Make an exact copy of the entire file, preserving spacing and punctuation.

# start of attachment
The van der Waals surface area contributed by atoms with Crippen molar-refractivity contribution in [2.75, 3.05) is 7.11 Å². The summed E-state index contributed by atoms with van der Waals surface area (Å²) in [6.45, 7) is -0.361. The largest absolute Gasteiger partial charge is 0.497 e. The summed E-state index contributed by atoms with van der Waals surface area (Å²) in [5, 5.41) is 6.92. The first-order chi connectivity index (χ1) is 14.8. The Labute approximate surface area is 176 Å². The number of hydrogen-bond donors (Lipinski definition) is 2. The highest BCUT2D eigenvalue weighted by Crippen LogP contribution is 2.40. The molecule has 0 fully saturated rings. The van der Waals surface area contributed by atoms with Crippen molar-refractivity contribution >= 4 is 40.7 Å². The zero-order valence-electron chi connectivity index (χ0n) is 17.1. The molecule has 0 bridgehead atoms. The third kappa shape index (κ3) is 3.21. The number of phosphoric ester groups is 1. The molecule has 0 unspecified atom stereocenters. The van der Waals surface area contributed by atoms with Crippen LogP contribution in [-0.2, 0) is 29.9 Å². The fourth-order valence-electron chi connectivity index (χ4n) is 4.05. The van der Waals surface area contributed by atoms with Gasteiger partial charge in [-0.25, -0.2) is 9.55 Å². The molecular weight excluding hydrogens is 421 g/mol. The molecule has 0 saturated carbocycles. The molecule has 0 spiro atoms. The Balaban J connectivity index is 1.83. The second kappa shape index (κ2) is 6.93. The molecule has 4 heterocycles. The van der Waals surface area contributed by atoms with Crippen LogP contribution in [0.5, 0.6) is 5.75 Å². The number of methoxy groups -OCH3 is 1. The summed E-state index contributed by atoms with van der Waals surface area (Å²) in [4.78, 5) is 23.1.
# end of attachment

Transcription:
The van der Waals surface area contributed by atoms with Crippen molar-refractivity contribution in [2.75, 3.05) is 7.11 Å². The summed E-state index contributed by atoms with van der Waals surface area (Å²) in [6.45, 7) is -0.361. The largest absolute Gasteiger partial charge is 0.497 e. The summed E-state index contributed by atoms with van der Waals surface area (Å²) in [5, 5.41) is 6.92. The first-order chi connectivity index (χ1) is 14.8. The Labute approximate surface area is 176 Å². The number of hydrogen-bond donors (Lipinski definition) is 2. The highest BCUT2D eigenvalue weighted by Crippen LogP contribution is 2.40. The molecule has 0 fully saturated rings. The van der Waals surface area contributed by atoms with Crippen molar-refractivity contribution >= 4 is 40.7 Å². The zero-order valence-electron chi connectivity index (χ0n) is 17.1. The molecule has 0 bridgehead atoms. The third kappa shape index (κ3) is 3.21. The number of phosphoric ester groups is 1. The molecule has 0 unspecified atom stereocenters. The van der Waals surface area contributed by atoms with Crippen LogP contribution in [-0.2, 0) is 29.9 Å². The fourth-order valence-electron chi connectivity index (χ4n) is 4.05. The van der Waals surface area contributed by atoms with Gasteiger partial charge in [-0.25, -0.2) is 9.55 Å². The molecular weight excluding hydrogens is 421 g/mol. The molecule has 0 saturated carbocycles. The molecule has 0 spiro atoms. The Balaban J connectivity index is 1.83. The second kappa shape index (κ2) is 6.93. The molecule has 4 heterocycles. The van der Waals surface area contributed by atoms with Crippen LogP contribution in [0.5, 0.6) is 5.75 Å². The number of methoxy groups -OCH3 is 1. The summed E-state index contributed by atoms with van der Waals surface area (Å²) in [4.78, 5) is 23.1.